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    Strange - I don't notice much difference then between the D's playbook you describe and the R's playbook that I've been watching as well.
     
  10. Chandos the Red

    Chandos the Red This Wheel's on Fire

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    Maybe if it's good enough for Scott Brown, it's good enough for you too, Snook (and the rest of us).

    http://www.newsweek.com/id/235246
     
  11. T2Bruno

    T2Bruno The only source of knowledge is experience Distinguished Member ★ SPS Account Holder Adored Veteran New Server Contributor [2012] (for helping Sorcerer's Place lease a new, more powerful server!) Torment: Tides of Numenera SP Immortalizer (for helping immortalize Sorcerer's Place in the game!)

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    An "IMO" would have worked better in that statement. It really is your opinion (and I can respect that) but others have different opinions. Health care is too complex to blame just one part of the equation.
     
  12. NOG (No Other Gods)

    NOG (No Other Gods) Going to church doesn't make you a Christian

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    I'm sorry, but the companies, while a real problem, are far from the only one. Another big problem is the medical industry's passion for over-testing and over-prescribing. In the past decade or so, the health care industry has massively expanded costs without much benefit by doing more tests, more expensive tests, and more unnecessary procedures. Something like 1 in every 4 children are born through C-sections now, and the mortality rate in mothers and children hasn't benefitted from it. Why do it, then? Simple, anything short of everying doable could be seen as malpractice (if anything anywhere goes wrong) and someone could sue. That's the third problem: the sue-happy American public and the idea that doctors can (or at least should be able to) do anything and, thus, that if anything goes wrong, it's their fault. This leads to higher malpractise insurance, higher costs (both in procedures and fees), and fewer doctors (especially in OBGYN).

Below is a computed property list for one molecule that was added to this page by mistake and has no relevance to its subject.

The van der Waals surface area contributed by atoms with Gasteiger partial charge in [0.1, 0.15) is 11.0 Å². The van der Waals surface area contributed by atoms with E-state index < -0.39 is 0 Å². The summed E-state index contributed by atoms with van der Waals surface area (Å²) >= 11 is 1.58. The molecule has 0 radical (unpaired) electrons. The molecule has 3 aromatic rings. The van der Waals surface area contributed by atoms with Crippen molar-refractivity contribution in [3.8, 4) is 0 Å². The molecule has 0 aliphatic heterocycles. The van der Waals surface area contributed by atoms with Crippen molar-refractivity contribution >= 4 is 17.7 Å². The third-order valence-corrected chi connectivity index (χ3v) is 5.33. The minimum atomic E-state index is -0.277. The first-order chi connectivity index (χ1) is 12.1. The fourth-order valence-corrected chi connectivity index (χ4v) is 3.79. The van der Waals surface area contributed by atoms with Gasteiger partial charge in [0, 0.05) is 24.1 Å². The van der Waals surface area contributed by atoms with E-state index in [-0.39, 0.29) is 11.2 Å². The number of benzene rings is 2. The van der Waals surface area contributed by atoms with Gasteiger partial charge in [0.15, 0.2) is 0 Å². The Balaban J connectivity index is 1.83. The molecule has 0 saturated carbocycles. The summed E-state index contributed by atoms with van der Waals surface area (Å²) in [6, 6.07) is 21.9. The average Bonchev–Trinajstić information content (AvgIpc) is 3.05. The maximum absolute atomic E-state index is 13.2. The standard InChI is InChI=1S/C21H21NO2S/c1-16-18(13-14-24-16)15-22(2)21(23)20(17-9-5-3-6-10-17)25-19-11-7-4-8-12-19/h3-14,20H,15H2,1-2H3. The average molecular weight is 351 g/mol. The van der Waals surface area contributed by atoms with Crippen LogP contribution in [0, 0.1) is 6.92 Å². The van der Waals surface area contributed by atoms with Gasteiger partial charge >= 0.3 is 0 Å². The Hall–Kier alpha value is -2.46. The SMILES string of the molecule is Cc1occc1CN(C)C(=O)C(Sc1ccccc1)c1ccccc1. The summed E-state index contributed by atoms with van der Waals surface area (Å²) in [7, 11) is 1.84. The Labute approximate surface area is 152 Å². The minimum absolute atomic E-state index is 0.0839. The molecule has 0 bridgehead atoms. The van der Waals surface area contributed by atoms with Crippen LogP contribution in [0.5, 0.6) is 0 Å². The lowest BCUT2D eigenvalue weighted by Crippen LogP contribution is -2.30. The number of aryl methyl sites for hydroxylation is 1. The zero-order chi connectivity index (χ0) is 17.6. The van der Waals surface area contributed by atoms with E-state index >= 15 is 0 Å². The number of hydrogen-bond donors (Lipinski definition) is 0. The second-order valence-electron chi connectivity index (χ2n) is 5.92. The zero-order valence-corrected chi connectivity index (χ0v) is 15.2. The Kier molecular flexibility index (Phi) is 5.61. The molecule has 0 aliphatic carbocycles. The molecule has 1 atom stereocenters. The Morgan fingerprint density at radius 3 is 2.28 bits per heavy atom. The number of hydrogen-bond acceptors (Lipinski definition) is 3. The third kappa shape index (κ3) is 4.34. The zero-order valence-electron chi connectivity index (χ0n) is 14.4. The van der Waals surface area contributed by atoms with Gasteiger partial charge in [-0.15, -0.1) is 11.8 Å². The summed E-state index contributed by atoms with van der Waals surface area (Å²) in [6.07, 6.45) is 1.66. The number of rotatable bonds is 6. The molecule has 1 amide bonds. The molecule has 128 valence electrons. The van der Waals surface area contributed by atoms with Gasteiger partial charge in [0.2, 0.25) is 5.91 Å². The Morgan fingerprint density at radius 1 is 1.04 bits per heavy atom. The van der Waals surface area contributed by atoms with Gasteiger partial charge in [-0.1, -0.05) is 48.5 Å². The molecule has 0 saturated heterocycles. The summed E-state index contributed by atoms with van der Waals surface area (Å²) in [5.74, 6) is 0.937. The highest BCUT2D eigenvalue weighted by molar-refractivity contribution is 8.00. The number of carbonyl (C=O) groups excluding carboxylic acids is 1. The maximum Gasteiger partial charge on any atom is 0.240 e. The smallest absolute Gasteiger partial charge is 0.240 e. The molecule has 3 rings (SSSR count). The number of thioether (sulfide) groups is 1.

So, what do people think of the bill that has been passed by the House now?
     
  13. Chandos the Red

    Chandos the Red This Wheel's on Fire

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    No, really, it's not [just my opninion]. Why does Nancy keep referring to the health care bill as "insurance reform?" And how many times did Obama mention the insurance companies is his short speech after the House bill was passed last night? The abuse of insurance companies is what is driving this movement and the health care reform bill that is in Congress.

    As I commented there are more problems in health care than just the insurance companies, but they are what is driving the debate at the moment.

     
    Last edited: Mar 22, 2010
  14. NOG (No Other Gods)

    NOG (No Other Gods) Going to church doesn't make you a Christian

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    They are driving the debate because the bill isn't a health care bill, but a health care insurance bill. Nothing in the bill discusses anything other than insurance, there is no issue of what procedures may be done. The closest it comes to that is what the government will pay for through insurance and what it won't pay for through insurance (either as subsidy or as a public option). I believe there is a seperate bill being discussed somewhere about limitations on malpractice suits, and the cost of prescription drugs is yet another debate. They're all part of the overall 'Health Care' problem, though.